The 90th season of the Buffalo Chamber Music Society opened Tuesday night with a young string quartet, a young composer and a couple of works by older composers that were receiving their first performance in the BCMS concert series. To top it off, if you weren’t in the audience at Kleinhans Music Hall to witness the concert in person, WNED-FM was broadcasting it “live” on the radio.
Amy Schroeder, first violinist of the Attacca Quartet, has roots in Western New York, as does Chris Rogerson, whose String Quartet No. 2 was commissioned by the BCMS and received its world premiere by the Attacca Quartet. By meshing those facts and those folks into one concert, the evening became draped with all the emotional trappings of a homecoming, as Schroeder and Rogerson paid tribute to their mentors and the early musical experiences in the area that helped shape them into the artists they’ve become. It was a love fest, and the music heard was worthy of it all.
First on the program was Franz Joseph Haydn’s String Quartet in D major (op. 71, no. 2), which received a beautifully judged performance, especially in the second movement adagio and the infectious minuet that followed. There was a brief break between Papa Haydn’s opus and the four selections from John Adams’ “John’s Book of Alleged Dances,” where Schroeder paid homage to Buffalo and humorously described the quartet’s first meeting with Adams and how they came to record the score they would be playing.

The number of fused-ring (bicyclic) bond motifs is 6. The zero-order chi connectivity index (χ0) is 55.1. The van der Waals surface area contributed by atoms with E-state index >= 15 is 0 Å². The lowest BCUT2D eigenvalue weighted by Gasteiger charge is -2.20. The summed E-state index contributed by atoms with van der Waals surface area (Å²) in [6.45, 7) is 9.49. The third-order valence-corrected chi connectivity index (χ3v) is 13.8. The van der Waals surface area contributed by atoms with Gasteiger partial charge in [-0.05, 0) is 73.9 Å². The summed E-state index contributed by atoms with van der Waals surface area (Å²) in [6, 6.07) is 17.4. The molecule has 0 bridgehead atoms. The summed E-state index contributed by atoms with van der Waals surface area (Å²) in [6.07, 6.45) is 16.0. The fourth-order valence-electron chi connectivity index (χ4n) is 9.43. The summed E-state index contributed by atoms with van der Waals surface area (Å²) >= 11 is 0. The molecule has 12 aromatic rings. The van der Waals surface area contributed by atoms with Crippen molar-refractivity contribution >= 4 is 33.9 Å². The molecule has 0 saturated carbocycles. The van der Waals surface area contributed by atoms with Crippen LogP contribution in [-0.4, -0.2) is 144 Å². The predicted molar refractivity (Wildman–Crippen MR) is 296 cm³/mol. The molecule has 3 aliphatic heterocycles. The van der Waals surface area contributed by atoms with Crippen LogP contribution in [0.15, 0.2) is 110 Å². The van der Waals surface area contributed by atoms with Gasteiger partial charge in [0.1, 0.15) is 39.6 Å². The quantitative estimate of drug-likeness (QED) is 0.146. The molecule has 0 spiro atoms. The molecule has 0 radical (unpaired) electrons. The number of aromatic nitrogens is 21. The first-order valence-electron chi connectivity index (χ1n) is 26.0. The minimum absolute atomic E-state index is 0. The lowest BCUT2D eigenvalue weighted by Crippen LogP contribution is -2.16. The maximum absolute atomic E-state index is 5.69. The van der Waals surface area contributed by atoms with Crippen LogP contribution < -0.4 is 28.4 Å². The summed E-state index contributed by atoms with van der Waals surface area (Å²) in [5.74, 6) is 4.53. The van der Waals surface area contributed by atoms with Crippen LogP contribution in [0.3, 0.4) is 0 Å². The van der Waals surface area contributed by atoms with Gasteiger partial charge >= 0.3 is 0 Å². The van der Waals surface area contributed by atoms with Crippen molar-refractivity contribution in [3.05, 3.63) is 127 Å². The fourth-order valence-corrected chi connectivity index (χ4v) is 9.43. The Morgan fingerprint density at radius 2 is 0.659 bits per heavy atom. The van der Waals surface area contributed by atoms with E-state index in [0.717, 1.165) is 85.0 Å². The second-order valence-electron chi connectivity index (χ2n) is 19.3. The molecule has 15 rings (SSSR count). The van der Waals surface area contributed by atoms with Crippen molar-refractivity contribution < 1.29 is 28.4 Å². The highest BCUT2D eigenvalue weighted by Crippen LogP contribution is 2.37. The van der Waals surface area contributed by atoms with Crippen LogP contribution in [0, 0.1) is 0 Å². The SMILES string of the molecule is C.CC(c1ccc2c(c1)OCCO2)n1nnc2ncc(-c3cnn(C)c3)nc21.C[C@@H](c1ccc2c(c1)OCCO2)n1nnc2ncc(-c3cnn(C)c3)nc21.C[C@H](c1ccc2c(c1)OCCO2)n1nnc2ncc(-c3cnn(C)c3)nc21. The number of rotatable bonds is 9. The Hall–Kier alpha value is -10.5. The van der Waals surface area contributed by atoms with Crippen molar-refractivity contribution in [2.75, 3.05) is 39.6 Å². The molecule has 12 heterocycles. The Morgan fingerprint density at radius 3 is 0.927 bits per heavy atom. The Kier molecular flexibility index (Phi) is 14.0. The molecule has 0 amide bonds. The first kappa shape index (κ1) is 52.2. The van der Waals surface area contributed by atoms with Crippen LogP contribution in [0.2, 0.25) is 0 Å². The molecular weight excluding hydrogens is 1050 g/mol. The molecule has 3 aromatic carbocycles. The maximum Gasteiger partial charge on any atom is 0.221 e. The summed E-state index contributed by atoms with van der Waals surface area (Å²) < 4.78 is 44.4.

Adams, who is often lumped in with minimalist forefathers Terry Riley, Steve Reich and Philip Glass, created 10 “dances” (for which there were no steps) for string quartet that were to be accompanied by a recorder percussion track made of prepared piano sounds. The Attacca played the four that were written sans recording – “Toot Nipple,” Pavane: She’s So Fine,” “Stubble Crotchet” and “Alligator Escalator.” These were rendered as short, intense flurries of sound and led into the Finale from Adam’s lone string quartet.
In many ways, Rogerson’s work was the centerpiece of the night. After the composer came onto the stage and said a few words, the piece began the second half of the concert. There were a lot of ideas packed into the score. On one hand you could talk about its density, how tightly woven (or closely knit, your choice) the first movement was and dwell on the piquant rhythms, acerbic textures, and oddly danceable momentum driven by those factors, but the bottom line goes directly to how consistently interesting it was. For fans of late 20th century music it was not a difficult piece to listen to; in fact, there was much that was beguiling. It would be interesting to hear it a second time.
Fanny Mendelssohn’s String Quartet in E flat major closed out the concert, driving the listener’s ears back to the pre-20th century environs with a taut and emotional piece that rarely gets a hearing in today’s concert hall.
Standing ovations followed the first half, the Rogerson quartet and the ending of Mendelssohn’s piece – as much for the music as for the performance. The Attacca members came back onstage with a brief encore, the second of Benjamin Britten’s Divertimenti for String Quartet.